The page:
• CM symptom management
  • improved quality of life
  • prolong survival

Healthcare professionals try to treat CM while minimizing toxicity.

A doctor will assess a person to decide which treatment options will be most appropriate. They will assess the grade of the person’s tumor, the burden the disease places on their health and neurological status.

The doctor can also use the person’s Karnofsky Performance Status (KPS). It is a standard way to measure how well a person with cancer can perform ordinary tasks.

The doctor can use a KPS to help determine a person’s prognosis, track changes in their ability to function, and determine their chances of survival.

Once they have completed an assessment, they will work with the person to decide which treatment will be most appropriate.

Treatment options for CM include:


Radiation therapy uses beams of x-rays to kill cancer cells. A healthcare professional will target cells in the meninges.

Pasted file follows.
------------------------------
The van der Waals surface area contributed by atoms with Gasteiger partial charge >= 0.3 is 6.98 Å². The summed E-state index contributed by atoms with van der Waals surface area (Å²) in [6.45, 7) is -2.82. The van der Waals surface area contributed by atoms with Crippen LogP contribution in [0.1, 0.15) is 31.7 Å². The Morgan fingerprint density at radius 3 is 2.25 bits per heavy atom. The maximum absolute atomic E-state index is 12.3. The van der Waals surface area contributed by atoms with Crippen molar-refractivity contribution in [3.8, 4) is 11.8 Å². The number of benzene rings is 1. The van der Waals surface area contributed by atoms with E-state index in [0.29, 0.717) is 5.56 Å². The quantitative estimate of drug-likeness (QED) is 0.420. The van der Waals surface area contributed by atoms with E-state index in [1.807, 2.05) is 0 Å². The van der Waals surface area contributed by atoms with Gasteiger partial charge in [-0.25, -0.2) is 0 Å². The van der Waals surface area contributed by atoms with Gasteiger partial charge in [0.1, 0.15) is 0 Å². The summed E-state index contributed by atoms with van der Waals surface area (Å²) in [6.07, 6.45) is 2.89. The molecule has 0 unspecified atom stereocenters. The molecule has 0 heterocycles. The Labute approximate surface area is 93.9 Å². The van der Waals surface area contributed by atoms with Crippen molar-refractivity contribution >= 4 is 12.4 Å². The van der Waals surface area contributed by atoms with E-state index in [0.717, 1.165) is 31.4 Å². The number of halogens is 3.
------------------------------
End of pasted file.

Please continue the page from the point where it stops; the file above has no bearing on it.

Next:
The authors of a article 2021 note that although radiation therapy may relieve pain, it may not improve a person’s survival.

Intrathecal chemotherapy

Intrathecal chemotherapy involves injecting chemotherapeutic drugs into the intrathecal space. This is the space that contains the cerebrospinal fluid.

A healthcare professional will inject the chemotherapy drugs into the cerebrospinal fluid using a lumbar puncture or an Ommaya catheter, a device that doctors place under a person’s scalp.

Intrathecal chemotherapy is the main form of treatment because it bypasses the blood brain barrier. This means that it can go directly into the area around the brain and the cerebrospinal fluid, rather than being delivered through the bloodstream.

A article 2021 note that this form of treatment can prolong a person’s survival.

Systemic chemotherapy

A doctor can use systemic chemotherapy to treat CM in people who are unable to have surgery because it does not require the placement of the Ommaya catheter. Doctors can also combine it with other treatment regimens.

Systemic chemotherapy can improve a person’s survival and may be beneficial for various types of cancer, including breast cancer and small cell lung cancer.

Targeted therapy

This treatment targets proteins that control the division and growth of cancer cells. Examples include:

  • epidermal growth factor receptor tyrosine kinase (TKI) inhibitors to treat lung cancer with EGFR mutations